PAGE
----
Investing In Mexico Today
Then last July Mexico changed course.
The PRI was re-elected under Enrique Pena Nieto, who was younger and more reformist than his predecessors. He was also more politically adept. Pena Nieto’s first act in office was to do a deal with the opposition parties so he could get legislation through Congress.
Since then he has had the teachers’ union head, accused of embezzling $200 million, arrested. He has gotten his party to agree to allow foreign investment in Pemex. And he has introduced legislation to allow foreign investment in telecoms, and if necessary break up Slim’s near monopoly.
Of course, Mexicans will scowl if you suggest they’re heading back to the days of Porfirio Diaz, because the PRI got to write all the history books and demonized him.
But that’s where Mexico seems to be going, which is good news for investors.
In fact, there are examples all over the world where breaking a logjam like Mexico’s went on to turbocharge growth.
India, which began reforms in the 1980s and accelerated them under Atal Bihari Vajpayee from 1998-2004, went from 0.3% per capita growth in the 1970s, to 3% in the 1980s, 4% in the 1990s and a full 6% since 2000.
Britain, as I remember well, also got a growth shot in the arm after Margaret Thatcher took over in 1979 and sorted out dead nationalized companies and other over-protected industries. Likewise, Chile went from 0.8% per capita growth in 1964-73 to 5.8% per capita growth in 1984-93 after reforms had taken place.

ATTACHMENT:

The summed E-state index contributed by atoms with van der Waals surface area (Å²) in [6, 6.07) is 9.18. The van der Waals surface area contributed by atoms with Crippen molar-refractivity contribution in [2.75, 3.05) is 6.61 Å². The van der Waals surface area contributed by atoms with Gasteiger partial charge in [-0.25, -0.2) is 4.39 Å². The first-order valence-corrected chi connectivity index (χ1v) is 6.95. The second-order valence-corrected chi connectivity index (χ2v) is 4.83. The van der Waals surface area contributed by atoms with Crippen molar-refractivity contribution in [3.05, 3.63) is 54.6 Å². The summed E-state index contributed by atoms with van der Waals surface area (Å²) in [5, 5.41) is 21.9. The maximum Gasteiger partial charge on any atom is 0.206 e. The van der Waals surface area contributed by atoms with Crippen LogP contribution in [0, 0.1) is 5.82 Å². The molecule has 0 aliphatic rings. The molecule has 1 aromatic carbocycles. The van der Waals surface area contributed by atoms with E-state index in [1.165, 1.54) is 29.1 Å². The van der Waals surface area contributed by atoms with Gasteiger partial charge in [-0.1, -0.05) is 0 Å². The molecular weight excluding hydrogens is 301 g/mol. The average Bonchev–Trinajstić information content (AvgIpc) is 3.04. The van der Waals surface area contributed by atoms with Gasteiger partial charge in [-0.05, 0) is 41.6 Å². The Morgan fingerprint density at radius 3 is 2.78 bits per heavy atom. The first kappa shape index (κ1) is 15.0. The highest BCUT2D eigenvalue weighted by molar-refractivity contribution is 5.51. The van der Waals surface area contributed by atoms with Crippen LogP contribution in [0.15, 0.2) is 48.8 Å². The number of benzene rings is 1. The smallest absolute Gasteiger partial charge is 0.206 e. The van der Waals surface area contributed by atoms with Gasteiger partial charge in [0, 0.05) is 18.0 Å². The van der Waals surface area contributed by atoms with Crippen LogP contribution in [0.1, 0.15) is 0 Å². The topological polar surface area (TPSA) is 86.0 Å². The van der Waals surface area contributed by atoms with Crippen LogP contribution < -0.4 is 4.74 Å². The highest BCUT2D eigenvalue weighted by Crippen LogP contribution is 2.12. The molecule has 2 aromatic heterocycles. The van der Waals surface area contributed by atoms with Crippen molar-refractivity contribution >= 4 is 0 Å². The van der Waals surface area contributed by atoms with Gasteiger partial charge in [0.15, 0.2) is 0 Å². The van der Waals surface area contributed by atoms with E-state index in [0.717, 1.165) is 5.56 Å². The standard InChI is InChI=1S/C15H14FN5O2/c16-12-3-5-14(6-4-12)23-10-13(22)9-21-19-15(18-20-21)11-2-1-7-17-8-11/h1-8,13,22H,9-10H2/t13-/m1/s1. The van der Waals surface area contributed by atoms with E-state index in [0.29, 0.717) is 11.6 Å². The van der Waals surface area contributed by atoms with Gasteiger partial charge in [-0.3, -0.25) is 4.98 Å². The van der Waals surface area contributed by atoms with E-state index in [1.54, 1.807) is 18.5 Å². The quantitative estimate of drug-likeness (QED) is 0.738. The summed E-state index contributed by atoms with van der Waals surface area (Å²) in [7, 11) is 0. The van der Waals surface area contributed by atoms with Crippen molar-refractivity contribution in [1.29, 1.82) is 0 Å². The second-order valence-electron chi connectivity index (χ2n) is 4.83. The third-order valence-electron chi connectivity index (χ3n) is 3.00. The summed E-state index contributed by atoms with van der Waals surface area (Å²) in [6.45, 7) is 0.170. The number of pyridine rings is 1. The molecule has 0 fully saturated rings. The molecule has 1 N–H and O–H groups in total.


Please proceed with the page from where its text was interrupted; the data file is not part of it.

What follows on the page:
Since Mexico has had only 1% per capita growth in the last decade, that means there is quite a bit of long-term upside ahead. In fact, it may be a 100-year opportunity.
The short term picture looks pretty good, too. The Economist team of forecasters already puts Mexican growth at 3.7% in 2013 and 3.9% in 2014. Further, the Banco de Mexico has just cut interest rates from 4% to 3.5% (far too high for Ben Bernanke, of course) and that should help the economy, too.
Three Ways to Invest in Mexico
There are a number of ways to play Mexico, whose market currently trades on a 19 times P/E ratio, according to the Financial Times.
The iShares MSCI Capped Mexico Investible Market ETF (NYSE: EWW) has an ample market capitalization at $2.3 billion, a dividend yield of 1.3%, and an expense ratio of only 0.5%. However, being an index fund, 17% of its capitalization is Carlos Slim’s company, America Movil.
The Mexico Fund (NYSE: MXF) is a closed-end fund which pays a quarterly dividend at a rate of 10% of net assets – that has the effect of holding the share price fairly close to net asset value; it’s presently at a premium of 0.7%. Plus, it currently holds no America Movil.
Finally, one attractive Mexican company is Desarrolladora Homex S.a.b de CV ADR(NYSE: HXM), a Mexican homebuilder and prison-building company, which trades on a P/E of 6 times. With the Banco de Mexico’s interest rate cut, housing can be expected to flourish in 2013 and Homex should share in the improvement.
So don’t get caught up in what you’ve always believed about Mexico. The changes going on south of the border make for a great investment opportunity.